Old River Control Structure

The Old River Control Structure (ORCS) is a floodgate system located in a branch of the Mississippi River in central Louisiana. Completed in 1963, the complex was built by the U.S. Army Corps of Engineers in a side channel of the Mississippi known as "Old River," between the Mississippi's current channel and the Atchafalaya Basin, a former channel of the Mississippi.


The Old River Control Structure was built to prevent the main channel flow of the Mississippi River from altering its current course to the Gulf of Mexico through the natural geologic process of avulsion. Downstream of the facility, the Old River channel eventually merges with the Atchafalaya River which in turn enters the Gulf of Mexico at Morgan City, Louisiana. This alternative path to the gulf is much shorter and steeper. The increased drop allows for greater erosion of the river bottom, while the decreased flow in the main channel allows for more sediments to build up where the river enters the Gulf of Mexico. Left unchecked, more and more water would take the steeper and shorter path to the Gulf of Mexico until eventually this would become the new main channel of the Mississippi. Historically, this natural process has occurred about every 1000 years, and is overdue. Accordingly, between 1900 and 1975, more and more water from the main channel was taking the Atchafalaya River path to the sea. In 1975, artificial control took effect. Some researchers believe that the likelihood of this event increases each year, despite artificial control efforts.

If the Mississippi diverts its main channel to the Atchafalaya Basin and the Atchafalaya River, it would develop a new delta south of Morgan City in southern Louisiana, greatly reducing water flow to its present channel through Baton Rouge and New Orleans. Integrity of the Old River Control Structure, the nearby Morganza Spillway, and other levees in the area is essential to prevent such a diversion; see "Mississippi River: Future course changes" for further discussion. Jeff Masters of Weather Underground noted that failure of that complex "would be a serious blow to the U.S. economy, and the great Mississippi flood of 2011 will give its most severe test ever."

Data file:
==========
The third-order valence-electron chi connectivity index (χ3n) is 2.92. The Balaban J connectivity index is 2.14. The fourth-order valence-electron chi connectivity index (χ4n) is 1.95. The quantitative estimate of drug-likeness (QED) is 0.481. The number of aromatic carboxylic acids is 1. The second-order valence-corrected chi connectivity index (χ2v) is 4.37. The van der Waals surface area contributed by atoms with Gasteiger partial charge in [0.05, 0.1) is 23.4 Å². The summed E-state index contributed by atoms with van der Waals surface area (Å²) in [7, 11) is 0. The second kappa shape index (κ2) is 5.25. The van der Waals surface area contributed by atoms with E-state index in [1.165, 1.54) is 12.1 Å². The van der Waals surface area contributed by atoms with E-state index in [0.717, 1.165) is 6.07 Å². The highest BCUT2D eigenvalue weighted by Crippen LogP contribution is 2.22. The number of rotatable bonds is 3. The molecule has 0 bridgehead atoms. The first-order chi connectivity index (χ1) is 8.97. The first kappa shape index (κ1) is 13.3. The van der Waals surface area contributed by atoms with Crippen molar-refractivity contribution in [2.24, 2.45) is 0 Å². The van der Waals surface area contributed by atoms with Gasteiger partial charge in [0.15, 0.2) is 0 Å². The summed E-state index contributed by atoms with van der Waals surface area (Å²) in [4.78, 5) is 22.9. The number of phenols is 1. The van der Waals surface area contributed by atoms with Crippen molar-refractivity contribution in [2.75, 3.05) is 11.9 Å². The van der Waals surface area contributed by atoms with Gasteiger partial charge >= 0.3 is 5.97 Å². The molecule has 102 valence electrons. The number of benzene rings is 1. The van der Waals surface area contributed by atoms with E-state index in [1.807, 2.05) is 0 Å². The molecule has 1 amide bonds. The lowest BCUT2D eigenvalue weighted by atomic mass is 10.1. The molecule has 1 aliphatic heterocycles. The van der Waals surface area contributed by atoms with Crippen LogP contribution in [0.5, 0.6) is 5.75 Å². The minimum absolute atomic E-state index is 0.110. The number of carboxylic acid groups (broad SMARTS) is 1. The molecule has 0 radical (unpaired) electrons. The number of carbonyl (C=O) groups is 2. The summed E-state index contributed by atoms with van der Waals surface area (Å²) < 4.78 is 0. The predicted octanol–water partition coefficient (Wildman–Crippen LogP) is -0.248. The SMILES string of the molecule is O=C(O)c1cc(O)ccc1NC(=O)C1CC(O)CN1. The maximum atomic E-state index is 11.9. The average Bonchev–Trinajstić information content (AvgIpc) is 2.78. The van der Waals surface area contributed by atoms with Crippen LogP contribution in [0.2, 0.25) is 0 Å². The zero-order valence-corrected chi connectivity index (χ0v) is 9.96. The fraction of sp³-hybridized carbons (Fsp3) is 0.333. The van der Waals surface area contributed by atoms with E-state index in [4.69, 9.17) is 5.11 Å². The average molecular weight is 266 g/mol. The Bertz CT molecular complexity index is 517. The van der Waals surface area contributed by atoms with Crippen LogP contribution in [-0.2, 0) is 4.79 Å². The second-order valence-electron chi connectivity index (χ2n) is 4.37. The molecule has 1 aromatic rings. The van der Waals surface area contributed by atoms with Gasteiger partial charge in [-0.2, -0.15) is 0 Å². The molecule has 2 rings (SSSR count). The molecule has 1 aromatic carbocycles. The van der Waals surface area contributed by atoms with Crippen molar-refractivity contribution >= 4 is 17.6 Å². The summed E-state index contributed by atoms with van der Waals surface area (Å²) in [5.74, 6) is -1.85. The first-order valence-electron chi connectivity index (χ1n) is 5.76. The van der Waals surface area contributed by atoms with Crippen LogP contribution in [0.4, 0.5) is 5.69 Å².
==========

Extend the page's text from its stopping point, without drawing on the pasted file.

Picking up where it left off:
A waterway between the Mississippi into the Atchafalaya-Red River system was first dug in 1841. It parallels Old River, a naturally occurring waterway at the same site.

The present Old River Control Structure was completed in 1963 and expanded in 1990. The first two floodgates are the Low Sill Control Structure, which regulates routine flow in the waterway, and the Overbank Control Structure, in use only when the Mississippi exceeds its banks. A navigation channel and lock were also part of the original facility design. Subsequent expansion created what is now known as the Old River Control Complex, when the Auxiliary Structure, which became operational in 1986, was added to reduce pressure on the original floodgates after extensive damage caused by the flood of 1973. The Sidney A. Murray, Jr. Hydroelectric Station, completed in 1990, also provides an additional measure of control at the site.


Water from the Mississippi is normally diverted into the Atchafalaya Basin only at Old River, where floodgates are routinely used to redirect the Mississippi's flow into the Atchafalaya River such that the volume of the two rivers is split 70%/30%, respectively, as measured at the latitude of at Red River Landing, Louisiana..

Water diverted at Old River flows into the Atchafalaya Basin, first entering the West Atchafalaya Floodway, then continuing down the Atchafalaya River to the Gulf of Mexico, bypassing Baton Rouge and New Orleans (see diagram).

The Morganza Spillway, between the Mississippi and the Atchafalaya Basin nearby downstream, is normally closed, but can be opened in an emergency to relieve water levels and water-pressure stress on various levees and other flood-control structures, including the Old River Control Structure, by diverting additional water from the Mississippi into the Atchafalaya. The Morganza Spillway was never used before the construction of ORCS, and has only been opened twice (as of 2011) for flood control since ORCS was built.

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